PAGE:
For the time being, large gene panels will remain on the SOLiD, and the company intends to keep that platform as long as it is supported well by Life Technologies. "If they provide a good service and keep improving, we'll probably stick to the SOLiD until we have something that is better in some aspects," Garcia said. "There is still no technology that we can say, 'it's the best,' … they all have their strengths and their weaknesses." He added that the firm has not been testing Life Tech's PGM or Ion Proton platforms.
Sistemas uses a variety of tools to analyze and interpret variants. These include Align GVGD, SIFT, and PolyPhen-2, which help to prioritize variants of unknown significance according to their pathogenicity; conservation scores to assess whether a variant is in a functional domain of a protein; and several public and private databases, including disease-specific ones.
The company provides doctors with a report, prepared by a group of geneticists with expertise in different medical areas, that contains clinical information associated with any mutations detected and is intended to help doctors make a diagnosis. The report also includes recommendations for clinical management of patients. In addition, Sistemas allows doctors to consult with its team of geneticists directly on the interpretation of the results.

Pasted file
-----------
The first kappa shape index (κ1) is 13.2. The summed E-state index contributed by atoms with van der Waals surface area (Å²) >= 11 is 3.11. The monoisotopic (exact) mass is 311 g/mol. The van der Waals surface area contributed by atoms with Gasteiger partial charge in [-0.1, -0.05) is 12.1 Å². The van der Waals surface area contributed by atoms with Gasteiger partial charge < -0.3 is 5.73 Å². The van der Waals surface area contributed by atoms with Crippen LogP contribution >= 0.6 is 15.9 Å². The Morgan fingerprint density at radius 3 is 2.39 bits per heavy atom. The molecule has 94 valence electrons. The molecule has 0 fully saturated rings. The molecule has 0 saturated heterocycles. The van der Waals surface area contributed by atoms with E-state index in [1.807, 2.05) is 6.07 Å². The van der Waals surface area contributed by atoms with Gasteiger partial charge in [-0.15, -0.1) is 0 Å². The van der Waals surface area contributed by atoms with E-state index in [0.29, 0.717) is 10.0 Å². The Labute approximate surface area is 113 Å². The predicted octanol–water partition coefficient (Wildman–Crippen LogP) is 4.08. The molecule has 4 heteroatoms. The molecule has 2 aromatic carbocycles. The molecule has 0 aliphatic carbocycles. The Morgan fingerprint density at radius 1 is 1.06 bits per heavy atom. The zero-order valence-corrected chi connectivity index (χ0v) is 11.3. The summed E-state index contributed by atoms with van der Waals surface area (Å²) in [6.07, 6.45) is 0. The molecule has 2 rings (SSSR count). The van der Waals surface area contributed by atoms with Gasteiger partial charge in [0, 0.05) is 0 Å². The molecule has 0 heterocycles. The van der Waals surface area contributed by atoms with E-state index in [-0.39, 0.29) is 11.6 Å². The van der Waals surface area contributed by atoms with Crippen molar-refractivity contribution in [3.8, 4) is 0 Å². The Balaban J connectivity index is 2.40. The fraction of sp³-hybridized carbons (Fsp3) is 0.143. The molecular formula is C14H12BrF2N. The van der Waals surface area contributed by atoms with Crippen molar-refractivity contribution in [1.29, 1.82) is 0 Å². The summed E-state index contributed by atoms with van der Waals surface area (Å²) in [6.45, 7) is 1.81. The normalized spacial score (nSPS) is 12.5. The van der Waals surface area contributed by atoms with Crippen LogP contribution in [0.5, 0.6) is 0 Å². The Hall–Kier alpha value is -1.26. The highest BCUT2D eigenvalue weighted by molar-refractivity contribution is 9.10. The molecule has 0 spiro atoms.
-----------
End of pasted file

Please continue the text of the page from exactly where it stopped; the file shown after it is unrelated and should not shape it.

"This customized approach is necessary as doctors are increasingly aware of genetics and want to understand and control the different parameters of the analytic process," Garcia said. For example, some doctors ask that the PSEN1 and PSEN2 genes, which are part of Sistemas' cardiology panel, be excluded from the report because they are also associated with Alzheimer's disease. "It is up to the doctors to instruct us if it is appropriate to report the incidental findings on these genes on a case by case basis," he said.
According to Garcia, the bottleneck for providing testing "is now interpretation of the data, not generation of the data." Sequencing has become less and less expensive, "but it cannot become much cheaper," he said.
The company has already expanded its team of bioinformaticians, and will likely continue to do so. "This is one of the ways our company will have to grow in the future if we want to provide a good service," he said.
Overall, the company has provided several hundred next-gen sequencing diagnostic tests so far. Most patient samples come from Europe, South America, and Canada, though Sistemas offers testing worldwide and has analyzed samples from other countries as well.
Its US customers have been using the panels only in research studies, but the company hopes to expand its diagnostic services to the US market once it receives CLIA certification for its laboratory, which is currently pending.
Through economies of scale, the 5500xl upgrade, and streamlined bioinformatics, the firm has been able to cut its prices, from €3,500 ($4,500) for its most expensive cardiology panel in 2011 to less than €2,000 ($2,500) for its most expensive panel today. Turnaround time for the SOLiD panels is still 90 days, and any clinically interesting variants are still confirmed by Sanger sequencing.